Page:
energy efficiency
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The American Council for an Energy Efficient Economy has issued a new whitepaper to help states to adopt and amend efficiency and renewable energy measures in building energy codes.

Despite solar and energy efficiency having advantages for homeowners and key to a clean energy future with lower emissions of a variety of pollutants including greenhouse gases, using onsite PV to achieve compliance with model energy codes could result in buildings with reduced envelope efficiency and no additional carbon reductions.

Both technologies result in energy resilience, peak demand reduction, comfort and health and cost effectiveness.

The report compares the non-energy and non-financial benefits of energy efficiency and solar installations.

Energy efficiency is cost effective compared solar over a long period of time.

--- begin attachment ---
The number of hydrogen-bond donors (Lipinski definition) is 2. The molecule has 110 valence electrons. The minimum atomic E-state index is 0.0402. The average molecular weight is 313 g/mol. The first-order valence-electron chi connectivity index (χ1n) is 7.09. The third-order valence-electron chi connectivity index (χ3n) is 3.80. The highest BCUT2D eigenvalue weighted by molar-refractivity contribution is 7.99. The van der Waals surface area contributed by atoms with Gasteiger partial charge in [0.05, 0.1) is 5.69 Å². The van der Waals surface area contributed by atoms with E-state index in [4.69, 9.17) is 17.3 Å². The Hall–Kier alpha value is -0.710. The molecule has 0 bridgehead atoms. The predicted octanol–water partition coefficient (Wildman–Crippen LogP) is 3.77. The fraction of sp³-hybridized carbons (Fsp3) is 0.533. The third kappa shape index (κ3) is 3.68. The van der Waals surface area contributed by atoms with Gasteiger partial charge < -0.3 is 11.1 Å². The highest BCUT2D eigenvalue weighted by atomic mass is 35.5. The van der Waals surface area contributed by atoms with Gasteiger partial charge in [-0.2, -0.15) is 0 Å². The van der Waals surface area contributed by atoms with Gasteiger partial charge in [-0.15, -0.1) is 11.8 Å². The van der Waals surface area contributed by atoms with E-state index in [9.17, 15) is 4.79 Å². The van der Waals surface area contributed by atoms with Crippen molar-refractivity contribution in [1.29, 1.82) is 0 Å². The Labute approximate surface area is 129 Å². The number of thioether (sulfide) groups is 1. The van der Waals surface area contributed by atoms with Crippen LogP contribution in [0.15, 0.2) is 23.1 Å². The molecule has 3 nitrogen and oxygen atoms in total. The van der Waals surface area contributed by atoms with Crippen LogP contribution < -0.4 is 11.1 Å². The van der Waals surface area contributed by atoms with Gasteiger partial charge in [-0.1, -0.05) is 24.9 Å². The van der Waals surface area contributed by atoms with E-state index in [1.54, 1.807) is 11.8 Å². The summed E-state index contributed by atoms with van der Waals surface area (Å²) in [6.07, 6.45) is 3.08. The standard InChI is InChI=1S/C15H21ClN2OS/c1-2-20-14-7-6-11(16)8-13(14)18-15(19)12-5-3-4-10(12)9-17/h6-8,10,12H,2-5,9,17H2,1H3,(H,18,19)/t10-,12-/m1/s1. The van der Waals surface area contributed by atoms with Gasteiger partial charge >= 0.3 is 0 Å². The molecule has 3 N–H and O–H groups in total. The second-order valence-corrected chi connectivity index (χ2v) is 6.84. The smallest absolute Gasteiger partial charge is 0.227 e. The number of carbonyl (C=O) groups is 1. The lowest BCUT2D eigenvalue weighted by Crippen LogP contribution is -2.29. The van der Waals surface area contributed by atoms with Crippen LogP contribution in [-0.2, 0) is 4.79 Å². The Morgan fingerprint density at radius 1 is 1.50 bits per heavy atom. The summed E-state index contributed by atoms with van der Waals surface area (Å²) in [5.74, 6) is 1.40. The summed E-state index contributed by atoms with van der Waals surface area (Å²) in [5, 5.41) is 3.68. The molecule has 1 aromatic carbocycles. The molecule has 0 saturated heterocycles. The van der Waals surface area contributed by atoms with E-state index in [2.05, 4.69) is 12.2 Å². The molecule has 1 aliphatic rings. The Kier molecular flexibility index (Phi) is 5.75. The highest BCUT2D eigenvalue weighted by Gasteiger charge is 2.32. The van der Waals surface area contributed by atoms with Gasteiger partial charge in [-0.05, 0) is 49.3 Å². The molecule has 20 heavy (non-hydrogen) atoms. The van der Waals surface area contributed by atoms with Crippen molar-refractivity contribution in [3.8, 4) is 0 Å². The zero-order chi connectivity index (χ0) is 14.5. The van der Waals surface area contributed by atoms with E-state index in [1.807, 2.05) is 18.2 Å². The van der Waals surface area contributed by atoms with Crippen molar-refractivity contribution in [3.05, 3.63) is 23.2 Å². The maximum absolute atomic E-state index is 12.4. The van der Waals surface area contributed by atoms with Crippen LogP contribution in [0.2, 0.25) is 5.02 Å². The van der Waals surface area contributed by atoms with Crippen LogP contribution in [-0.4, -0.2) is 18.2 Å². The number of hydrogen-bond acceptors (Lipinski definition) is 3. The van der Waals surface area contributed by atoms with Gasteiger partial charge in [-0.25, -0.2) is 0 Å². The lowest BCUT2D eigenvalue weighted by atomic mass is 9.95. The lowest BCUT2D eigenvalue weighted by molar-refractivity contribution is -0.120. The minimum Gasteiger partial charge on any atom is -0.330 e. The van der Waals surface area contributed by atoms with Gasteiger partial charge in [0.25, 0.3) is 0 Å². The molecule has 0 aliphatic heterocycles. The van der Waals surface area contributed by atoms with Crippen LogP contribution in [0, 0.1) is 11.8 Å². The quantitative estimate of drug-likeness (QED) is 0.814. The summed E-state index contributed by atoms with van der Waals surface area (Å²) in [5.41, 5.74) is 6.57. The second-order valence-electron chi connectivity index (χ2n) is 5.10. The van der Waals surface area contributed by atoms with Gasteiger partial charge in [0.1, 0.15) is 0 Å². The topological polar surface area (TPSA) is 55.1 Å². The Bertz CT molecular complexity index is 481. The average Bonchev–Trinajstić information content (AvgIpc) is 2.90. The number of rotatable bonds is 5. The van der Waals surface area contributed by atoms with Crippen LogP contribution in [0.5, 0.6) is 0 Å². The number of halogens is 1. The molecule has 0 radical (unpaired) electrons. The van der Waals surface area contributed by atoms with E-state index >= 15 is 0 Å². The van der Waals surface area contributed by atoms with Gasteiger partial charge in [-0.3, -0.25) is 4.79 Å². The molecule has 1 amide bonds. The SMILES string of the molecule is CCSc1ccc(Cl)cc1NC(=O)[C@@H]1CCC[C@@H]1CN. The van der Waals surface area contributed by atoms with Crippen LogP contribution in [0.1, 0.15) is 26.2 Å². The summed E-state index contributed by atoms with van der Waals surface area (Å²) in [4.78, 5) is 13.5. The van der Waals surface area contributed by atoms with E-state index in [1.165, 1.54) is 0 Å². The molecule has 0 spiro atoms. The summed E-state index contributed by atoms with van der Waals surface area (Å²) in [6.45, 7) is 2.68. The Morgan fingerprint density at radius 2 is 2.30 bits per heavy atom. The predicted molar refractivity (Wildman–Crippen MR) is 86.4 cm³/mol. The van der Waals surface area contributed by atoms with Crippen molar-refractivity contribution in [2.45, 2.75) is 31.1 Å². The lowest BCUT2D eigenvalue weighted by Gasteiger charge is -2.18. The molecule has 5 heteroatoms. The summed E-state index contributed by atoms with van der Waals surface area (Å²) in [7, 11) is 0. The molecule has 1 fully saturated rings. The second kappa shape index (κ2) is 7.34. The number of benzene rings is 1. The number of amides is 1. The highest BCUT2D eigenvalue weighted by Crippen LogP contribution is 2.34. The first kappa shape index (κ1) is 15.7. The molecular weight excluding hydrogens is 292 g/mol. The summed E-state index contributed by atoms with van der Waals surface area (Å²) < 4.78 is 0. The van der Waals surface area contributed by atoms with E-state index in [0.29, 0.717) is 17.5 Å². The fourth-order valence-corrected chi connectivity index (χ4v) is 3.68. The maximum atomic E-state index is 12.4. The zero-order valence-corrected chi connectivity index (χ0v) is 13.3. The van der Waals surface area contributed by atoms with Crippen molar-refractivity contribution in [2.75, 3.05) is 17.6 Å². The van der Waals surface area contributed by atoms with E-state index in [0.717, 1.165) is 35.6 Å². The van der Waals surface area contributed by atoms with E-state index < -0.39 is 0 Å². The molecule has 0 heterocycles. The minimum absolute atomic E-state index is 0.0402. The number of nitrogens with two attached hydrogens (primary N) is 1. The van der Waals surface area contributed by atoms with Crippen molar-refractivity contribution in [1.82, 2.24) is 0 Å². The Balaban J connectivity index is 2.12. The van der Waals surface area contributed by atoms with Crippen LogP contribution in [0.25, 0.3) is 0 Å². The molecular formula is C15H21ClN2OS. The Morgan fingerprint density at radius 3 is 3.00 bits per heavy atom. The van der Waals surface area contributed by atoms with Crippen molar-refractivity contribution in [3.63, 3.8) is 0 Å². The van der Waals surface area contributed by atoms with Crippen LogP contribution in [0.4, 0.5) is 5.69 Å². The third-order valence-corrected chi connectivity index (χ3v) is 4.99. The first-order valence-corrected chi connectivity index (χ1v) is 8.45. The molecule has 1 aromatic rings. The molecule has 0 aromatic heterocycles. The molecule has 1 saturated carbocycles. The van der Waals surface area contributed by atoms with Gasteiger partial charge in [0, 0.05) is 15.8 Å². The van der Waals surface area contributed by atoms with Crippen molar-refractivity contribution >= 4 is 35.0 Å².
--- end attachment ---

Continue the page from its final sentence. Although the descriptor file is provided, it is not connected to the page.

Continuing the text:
For instance, the average home built in St Louis with energy efficiency lighting and insulation saved an estimated 3,518 kWh in 2006, saving homeowners about $33 each month.

The efficiency upgrades costs about $16 per month.

To achieve an equivalent level of energy bill savings by generating energy through rooftop solar panels, the cost would be about $41 a month—more than double the cost of efficiency. In monthly terms, energy efficiency saves the average homeowner in St. Louis $17 net of financing costs, while equivalent solar generation adds a net cost of $8.

To download the paper, click here...